The fifth volume in our popular Very Christmas series, this collection brings together traditional and contemporary holiday stories from Austria, Switzerland, and Germany. You’ll find classic works by the Brothers Grimm, Johann Wolfgang von Goethe, Heinrich Heine, Thomas Mann, Rainer Maria Rilke, Hermann Hesse, Joseph Roth, and Arthur Schnitzler, as well as more recent tales by writers like Heinrich Böll, Peter Stamm, and Martin Suter. Eine fröhliche Weihnachten—A Merry Christmas—made all the more festive with these literary treats redolent of candle-lit trees, St. Nikolaus, gingerbread, the Christkindl, roast goose and red cabbage, Gugelhopf, and stollen cakes, accompanied by plenty of schnapps.
Joseph Roth’s story “Christmas in Cochinchina,” published in English for the first time in this collection, appears in the December 2020 issue of Harper’s Magazine.
It’s a rare and secret profession, comprising a few dozen people around the world equipped with a mysterious mixture of knowledge and innate sensibility. Summoned to Swiss bank vaults, Fifth Avenue apartments, and Tokyo storerooms, they are entrusted by collectors, dealers, and museums to decide if a coveted picture is real or fake and to determine if it was painted by Leonardo da Vinci or Raphael. The Eye lifts the veil on the rarified world of connoisseurs devoted to the authentication and discovery of Old Master artworks. This is an art adventure story and a memoir all in one, written by a leading expert on the Renaissance whose métier is a high-stakes detective game involving massive amounts of money and frenetic activity in the service of the art market and scholarship alike. It’s also an eloquent argument for the enduring value of visual creativity, told with passion, brilliance, and surprising candor.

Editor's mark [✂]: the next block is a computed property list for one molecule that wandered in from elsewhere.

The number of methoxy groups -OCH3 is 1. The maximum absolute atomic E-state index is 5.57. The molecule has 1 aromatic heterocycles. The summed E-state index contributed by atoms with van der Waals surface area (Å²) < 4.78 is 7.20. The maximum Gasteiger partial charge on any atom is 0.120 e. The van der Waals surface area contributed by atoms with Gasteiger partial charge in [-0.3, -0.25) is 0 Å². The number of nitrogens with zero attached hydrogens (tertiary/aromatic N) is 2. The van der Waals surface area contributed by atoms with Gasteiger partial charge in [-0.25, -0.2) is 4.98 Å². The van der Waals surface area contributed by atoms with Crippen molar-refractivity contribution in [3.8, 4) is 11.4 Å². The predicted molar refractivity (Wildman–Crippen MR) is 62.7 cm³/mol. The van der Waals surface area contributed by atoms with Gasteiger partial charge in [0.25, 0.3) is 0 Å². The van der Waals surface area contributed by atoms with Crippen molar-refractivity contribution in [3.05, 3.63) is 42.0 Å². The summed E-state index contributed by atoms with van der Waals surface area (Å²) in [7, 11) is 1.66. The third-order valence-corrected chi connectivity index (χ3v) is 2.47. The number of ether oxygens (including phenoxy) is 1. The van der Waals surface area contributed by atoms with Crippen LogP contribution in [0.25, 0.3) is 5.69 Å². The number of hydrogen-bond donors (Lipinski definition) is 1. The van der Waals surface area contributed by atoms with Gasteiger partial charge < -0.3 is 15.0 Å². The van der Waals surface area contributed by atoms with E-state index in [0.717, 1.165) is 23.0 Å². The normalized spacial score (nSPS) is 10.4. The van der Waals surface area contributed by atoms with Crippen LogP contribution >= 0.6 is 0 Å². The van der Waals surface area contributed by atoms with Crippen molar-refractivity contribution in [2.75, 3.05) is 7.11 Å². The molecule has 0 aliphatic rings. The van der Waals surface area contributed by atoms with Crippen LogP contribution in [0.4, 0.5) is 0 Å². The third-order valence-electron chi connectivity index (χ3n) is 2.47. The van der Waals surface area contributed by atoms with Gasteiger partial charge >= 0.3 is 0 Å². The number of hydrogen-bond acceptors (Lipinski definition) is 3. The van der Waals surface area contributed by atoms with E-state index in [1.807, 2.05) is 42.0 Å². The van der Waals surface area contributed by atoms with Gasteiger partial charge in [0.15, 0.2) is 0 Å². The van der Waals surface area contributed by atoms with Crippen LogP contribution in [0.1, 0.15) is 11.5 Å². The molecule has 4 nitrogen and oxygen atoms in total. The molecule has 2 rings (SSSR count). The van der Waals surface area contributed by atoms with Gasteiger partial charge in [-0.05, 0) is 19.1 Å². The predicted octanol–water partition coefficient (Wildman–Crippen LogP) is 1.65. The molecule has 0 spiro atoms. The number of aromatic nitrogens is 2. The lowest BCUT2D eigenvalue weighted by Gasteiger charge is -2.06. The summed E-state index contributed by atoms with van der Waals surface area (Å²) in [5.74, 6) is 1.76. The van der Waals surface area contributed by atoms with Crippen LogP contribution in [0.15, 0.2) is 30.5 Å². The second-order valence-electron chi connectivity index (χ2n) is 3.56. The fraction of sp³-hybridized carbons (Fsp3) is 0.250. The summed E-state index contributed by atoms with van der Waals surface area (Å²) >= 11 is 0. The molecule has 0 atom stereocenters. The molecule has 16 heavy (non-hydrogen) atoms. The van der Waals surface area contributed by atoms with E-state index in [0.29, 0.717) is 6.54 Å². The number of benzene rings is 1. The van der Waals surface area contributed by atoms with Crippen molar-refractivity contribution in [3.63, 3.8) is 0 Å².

Our fourth book in the very popular Very Christmas series, this collection brings together the best Scandinavian holiday stories including classics by Hans Christian Andersen of Denmark; Nobel Prize winner Selma Lagerlöf, August Strindberg, and Hjalmar Söderberg of Sweden; as well as the acclaimed contemporary Norwegian authors Karl Ove Knausgaard and National Book Award nominee Vigdis Hjorth. These Nordic tales—coming from the very region where so much of traditional Christmas imagery originates—convey a festive and contemplative spirit laden with lingonberries, elks, gnomes, Sami trolls, candles, gingerbread, and aquavit in abundance. A smorgasbord of unexpected literary gifts that make up a vibrant, elegant hardcover volume sure to provide plenty of pleasure and hygge, that specifically Scandinavian blend of coziness and contentment.